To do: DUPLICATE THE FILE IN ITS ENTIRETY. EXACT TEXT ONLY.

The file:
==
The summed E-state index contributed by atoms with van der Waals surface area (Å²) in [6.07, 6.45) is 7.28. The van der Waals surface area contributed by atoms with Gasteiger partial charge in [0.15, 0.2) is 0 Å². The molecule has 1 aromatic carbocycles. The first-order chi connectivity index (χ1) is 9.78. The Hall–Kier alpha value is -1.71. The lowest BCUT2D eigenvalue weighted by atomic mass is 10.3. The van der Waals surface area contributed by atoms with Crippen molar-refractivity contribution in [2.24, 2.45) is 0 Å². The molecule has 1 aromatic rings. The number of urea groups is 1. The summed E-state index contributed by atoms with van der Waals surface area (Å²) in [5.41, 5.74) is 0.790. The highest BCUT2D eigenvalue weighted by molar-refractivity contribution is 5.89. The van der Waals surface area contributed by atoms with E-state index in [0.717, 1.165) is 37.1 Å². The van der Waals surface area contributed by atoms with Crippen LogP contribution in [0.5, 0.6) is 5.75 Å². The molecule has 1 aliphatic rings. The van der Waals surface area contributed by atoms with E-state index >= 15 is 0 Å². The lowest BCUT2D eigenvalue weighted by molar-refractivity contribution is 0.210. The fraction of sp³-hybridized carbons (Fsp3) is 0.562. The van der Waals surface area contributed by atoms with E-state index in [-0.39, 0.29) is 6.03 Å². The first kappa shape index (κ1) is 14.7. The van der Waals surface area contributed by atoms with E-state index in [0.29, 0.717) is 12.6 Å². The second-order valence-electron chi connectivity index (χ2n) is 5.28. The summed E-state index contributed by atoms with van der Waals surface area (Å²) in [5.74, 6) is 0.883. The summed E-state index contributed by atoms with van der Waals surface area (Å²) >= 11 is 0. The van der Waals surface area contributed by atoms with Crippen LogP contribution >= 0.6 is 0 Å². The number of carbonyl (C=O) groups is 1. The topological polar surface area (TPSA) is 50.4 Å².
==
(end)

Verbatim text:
The summed E-state index contributed by atoms with van der Waals surface area (Å²) in [6.07, 6.45) is 7.28. The van der Waals surface area contributed by atoms with Gasteiger partial charge in [0.15, 0.2) is 0 Å². The molecule has 1 aromatic carbocycles. The first-order chi connectivity index (χ1) is 9.78. The Hall–Kier alpha value is -1.71. The lowest BCUT2D eigenvalue weighted by atomic mass is 10.3. The van der Waals surface area contributed by atoms with Crippen molar-refractivity contribution in [2.24, 2.45) is 0 Å². The molecule has 1 aromatic rings. The number of urea groups is 1. The summed E-state index contributed by atoms with van der Waals surface area (Å²) in [5.41, 5.74) is 0.790. The highest BCUT2D eigenvalue weighted by molar-refractivity contribution is 5.89. The van der Waals surface area contributed by atoms with E-state index in [0.717, 1.165) is 37.1 Å². The van der Waals surface area contributed by atoms with Crippen LogP contribution in [0.5, 0.6) is 5.75 Å². The molecule has 1 aliphatic rings. The van der Waals surface area contributed by atoms with E-state index >= 15 is 0 Å². The lowest BCUT2D eigenvalue weighted by molar-refractivity contribution is 0.210. The fraction of sp³-hybridized carbons (Fsp3) is 0.562. The van der Waals surface area contributed by atoms with E-state index in [-0.39, 0.29) is 6.03 Å². The first kappa shape index (κ1) is 14.7. The van der Waals surface area contributed by atoms with E-state index in [0.29, 0.717) is 12.6 Å². The second-order valence-electron chi connectivity index (χ2n) is 5.28. The summed E-state index contributed by atoms with van der Waals surface area (Å²) in [5.74, 6) is 0.883. The summed E-state index contributed by atoms with van der Waals surface area (Å²) >= 11 is 0. The van der Waals surface area contributed by atoms with Crippen LogP contribution >= 0.6 is 0 Å². The number of carbonyl (C=O) groups is 1. The topological polar surface area (TPSA) is 50.4 Å².